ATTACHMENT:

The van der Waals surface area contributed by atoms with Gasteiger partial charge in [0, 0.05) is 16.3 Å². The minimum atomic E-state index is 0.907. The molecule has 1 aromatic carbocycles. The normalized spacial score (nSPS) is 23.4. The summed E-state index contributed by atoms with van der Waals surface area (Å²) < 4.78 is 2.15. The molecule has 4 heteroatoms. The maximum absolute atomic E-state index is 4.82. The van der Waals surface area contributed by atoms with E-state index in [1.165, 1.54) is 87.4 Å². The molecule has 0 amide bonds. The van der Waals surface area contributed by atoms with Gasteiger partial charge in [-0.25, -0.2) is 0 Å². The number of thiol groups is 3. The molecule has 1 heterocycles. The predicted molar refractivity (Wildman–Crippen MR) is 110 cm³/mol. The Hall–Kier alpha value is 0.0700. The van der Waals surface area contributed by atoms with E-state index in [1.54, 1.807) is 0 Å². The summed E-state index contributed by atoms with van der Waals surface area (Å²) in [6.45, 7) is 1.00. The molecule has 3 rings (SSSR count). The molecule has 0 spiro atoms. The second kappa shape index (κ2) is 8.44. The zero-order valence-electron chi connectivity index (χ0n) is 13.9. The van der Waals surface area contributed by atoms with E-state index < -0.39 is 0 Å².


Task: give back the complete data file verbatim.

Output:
The van der Waals surface area contributed by atoms with Gasteiger partial charge in [0, 0.05) is 16.3 Å². The minimum atomic E-state index is 0.907. The molecule has 1 aromatic carbocycles. The normalized spacial score (nSPS) is 23.4. The summed E-state index contributed by atoms with van der Waals surface area (Å²) < 4.78 is 2.15. The molecule has 4 heteroatoms. The maximum absolute atomic E-state index is 4.82. The van der Waals surface area contributed by atoms with E-state index in [1.165, 1.54) is 87.4 Å². The molecule has 0 amide bonds. The van der Waals surface area contributed by atoms with Gasteiger partial charge in [-0.25, -0.2) is 0 Å². The number of thiol groups is 3. The molecule has 1 heterocycles. The predicted molar refractivity (Wildman–Crippen MR) is 110 cm³/mol. The Hall–Kier alpha value is 0.0700. The van der Waals surface area contributed by atoms with E-state index in [1.54, 1.807) is 0 Å². The summed E-state index contributed by atoms with van der Waals surface area (Å²) in [6.45, 7) is 1.00. The molecule has 3 rings (SSSR count). The molecule has 0 spiro atoms. The second kappa shape index (κ2) is 8.44. The zero-order valence-electron chi connectivity index (χ0n) is 13.9. The van der Waals surface area contributed by atoms with E-state index < -0.39 is 0 Å².